12 Ways to Improve Warehouse Efficiency

An efficient warehouse saves money, space, and more. For today’s warehouse operators, capacity and quality top the list of priorities, according to Material Handling & Logistics. They’re prioritizing their top five metrics as follows:

  1. Order Picking Accuracy (percent by order)
  2. Average Warehouse Capacity Used
  3. Peak Warehouse Capacity Used
  4. On-time Shipments
  5. Inventory Count Accuracy by Location

By creating and maintaining an efficient warehouse, warehouse operators can hit their goals for these metrics and keep their customers and employees happy.

12 Ways to Improve Warehouse Efficiency

The importance of warehouse efficiency – and its impact on your bottom line – cannot be stressed. Here are 12 ways you can begin improving warehouse efficiency and productivity. Some are easy to implement, and some can cost money, but all can help get your operation running like a well-oiled machine.

1. Choose the Right Containers

The right containers are key to housing your products so you should always research and assess your needs before selecting them. You want them to be easy to load your products into, fitting well without any wasted space. Of course, different types of inventory often require different containers. For example, if you’re shipping food products, you’ll need an appropriate container that meets specific regulations.

2. Choose the Right Pallets

Different pallets have different strengths and weaknesses. Selecting the right type of pallets can make the transportation and storage of goods a lot easier. Here’s three common types of pallets:

  • Metal pallets. Highly durable and long lasting, and able to withstand high heat and corrosive materials. This makes them ideal for pharmaceutical warehouses.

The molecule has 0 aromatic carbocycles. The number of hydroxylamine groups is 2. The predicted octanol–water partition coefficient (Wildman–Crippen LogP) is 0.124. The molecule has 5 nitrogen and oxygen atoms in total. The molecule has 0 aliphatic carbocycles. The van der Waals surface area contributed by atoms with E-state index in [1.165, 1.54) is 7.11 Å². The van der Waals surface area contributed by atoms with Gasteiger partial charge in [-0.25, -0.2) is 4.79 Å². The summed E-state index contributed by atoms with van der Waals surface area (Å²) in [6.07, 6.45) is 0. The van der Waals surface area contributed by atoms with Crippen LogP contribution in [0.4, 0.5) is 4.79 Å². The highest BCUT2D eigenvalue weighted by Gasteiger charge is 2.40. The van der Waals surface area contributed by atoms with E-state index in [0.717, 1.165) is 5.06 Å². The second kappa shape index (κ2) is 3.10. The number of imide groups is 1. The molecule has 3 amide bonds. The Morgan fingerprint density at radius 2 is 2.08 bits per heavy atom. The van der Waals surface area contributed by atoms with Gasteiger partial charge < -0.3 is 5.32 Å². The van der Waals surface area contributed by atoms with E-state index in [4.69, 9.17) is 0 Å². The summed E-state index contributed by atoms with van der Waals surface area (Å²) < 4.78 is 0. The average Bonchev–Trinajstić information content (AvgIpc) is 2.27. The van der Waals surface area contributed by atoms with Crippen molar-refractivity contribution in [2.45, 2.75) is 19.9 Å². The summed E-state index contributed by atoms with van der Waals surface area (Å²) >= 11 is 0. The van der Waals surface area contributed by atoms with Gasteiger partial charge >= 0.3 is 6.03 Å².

• Plastic pallets. Light, durable, and very affordable.
  • Wooden pallets. Recyclable and very versatile, with many shapes and designs.

You’ll also want to consider how you’re going to be using the pallets. Will that be moved by a pallet jack or forklift? Will they be housed on the ground or up in the racking? Can they accommodate the weight of your inventory?

3. Optimize Racking

Are you making the most of your warehouse space? How about vertical space? Instead of expanding your square footage, you might consider adding taller storage units and the right equipment to pick and store material can help you keep more in the same square footage, rather than adding expansion costs. 

When choosing racking, size, strength, and accessibility all need to be taken into consideration so it’s important to understand the different types of racking available. If you move a lot of small items, use flow racks; for larger items, try cantilever or pallet racks. Of course, you also want your racking to be scalable, so there should be options for enlargements as your business grows. This is much more efficient and cost-effective than replacing the entire racking system when you outgrow it.

4. Keep Up With Technology

Even if you’re not very tech savvy, the latest equipment can transform your business into a high efficiency warehouse. For example, a quality warehouse management system (WMS) can really streamline operations by helping ensure that goods and materials move along in the most efficient and cost-effective way. It does this by keeping an eye on warehouse design, inventory tracking, picking and packing goods, receiving and put-away, shipping, labor management, yard and dock management, and reporting.